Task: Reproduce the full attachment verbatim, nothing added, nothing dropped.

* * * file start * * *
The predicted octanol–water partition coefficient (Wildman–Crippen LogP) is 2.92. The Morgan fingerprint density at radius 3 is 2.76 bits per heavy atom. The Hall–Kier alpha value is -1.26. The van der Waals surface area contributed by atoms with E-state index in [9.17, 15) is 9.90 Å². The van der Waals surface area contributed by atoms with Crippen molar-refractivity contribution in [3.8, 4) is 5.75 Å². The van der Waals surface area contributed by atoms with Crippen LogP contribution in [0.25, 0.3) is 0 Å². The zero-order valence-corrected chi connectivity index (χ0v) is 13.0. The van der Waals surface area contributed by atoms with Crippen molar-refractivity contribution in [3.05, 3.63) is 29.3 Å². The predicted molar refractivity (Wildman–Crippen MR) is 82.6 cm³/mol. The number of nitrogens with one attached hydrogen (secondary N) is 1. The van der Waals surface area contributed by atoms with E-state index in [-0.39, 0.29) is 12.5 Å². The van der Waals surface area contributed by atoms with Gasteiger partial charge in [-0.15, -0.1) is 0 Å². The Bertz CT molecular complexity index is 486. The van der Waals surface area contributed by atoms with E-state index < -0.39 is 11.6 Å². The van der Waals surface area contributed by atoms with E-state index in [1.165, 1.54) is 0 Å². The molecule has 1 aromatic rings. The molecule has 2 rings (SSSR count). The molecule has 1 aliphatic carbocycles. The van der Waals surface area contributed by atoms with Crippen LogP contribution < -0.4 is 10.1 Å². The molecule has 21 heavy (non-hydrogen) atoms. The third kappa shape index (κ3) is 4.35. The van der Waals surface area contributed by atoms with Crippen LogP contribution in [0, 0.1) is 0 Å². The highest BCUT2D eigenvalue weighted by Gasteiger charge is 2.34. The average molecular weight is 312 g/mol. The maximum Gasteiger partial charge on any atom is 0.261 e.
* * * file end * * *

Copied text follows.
The predicted octanol–water partition coefficient (Wildman–Crippen LogP) is 2.92. The Morgan fingerprint density at radius 3 is 2.76 bits per heavy atom. The Hall–Kier alpha value is -1.26. The van der Waals surface area contributed by atoms with E-state index in [9.17, 15) is 9.90 Å². The van der Waals surface area contributed by atoms with Crippen molar-refractivity contribution in [3.8, 4) is 5.75 Å². The van der Waals surface area contributed by atoms with Crippen LogP contribution in [0.25, 0.3) is 0 Å². The zero-order valence-corrected chi connectivity index (χ0v) is 13.0. The van der Waals surface area contributed by atoms with Crippen molar-refractivity contribution in [3.05, 3.63) is 29.3 Å². The predicted molar refractivity (Wildman–Crippen MR) is 82.6 cm³/mol. The number of nitrogens with one attached hydrogen (secondary N) is 1. The van der Waals surface area contributed by atoms with E-state index in [-0.39, 0.29) is 12.5 Å². The van der Waals surface area contributed by atoms with Gasteiger partial charge in [-0.15, -0.1) is 0 Å². The Bertz CT molecular complexity index is 486. The van der Waals surface area contributed by atoms with E-state index < -0.39 is 11.6 Å². The van der Waals surface area contributed by atoms with E-state index in [1.165, 1.54) is 0 Å². The molecule has 1 aromatic rings. The molecule has 2 rings (SSSR count). The molecule has 1 aliphatic carbocycles. The van der Waals surface area contributed by atoms with Crippen LogP contribution < -0.4 is 10.1 Å². The molecule has 21 heavy (non-hydrogen) atoms. The third kappa shape index (κ3) is 4.35. The van der Waals surface area contributed by atoms with Crippen LogP contribution in [0, 0.1) is 0 Å². The highest BCUT2D eigenvalue weighted by Gasteiger charge is 2.34. The average molecular weight is 312 g/mol. The maximum Gasteiger partial charge on any atom is 0.261 e.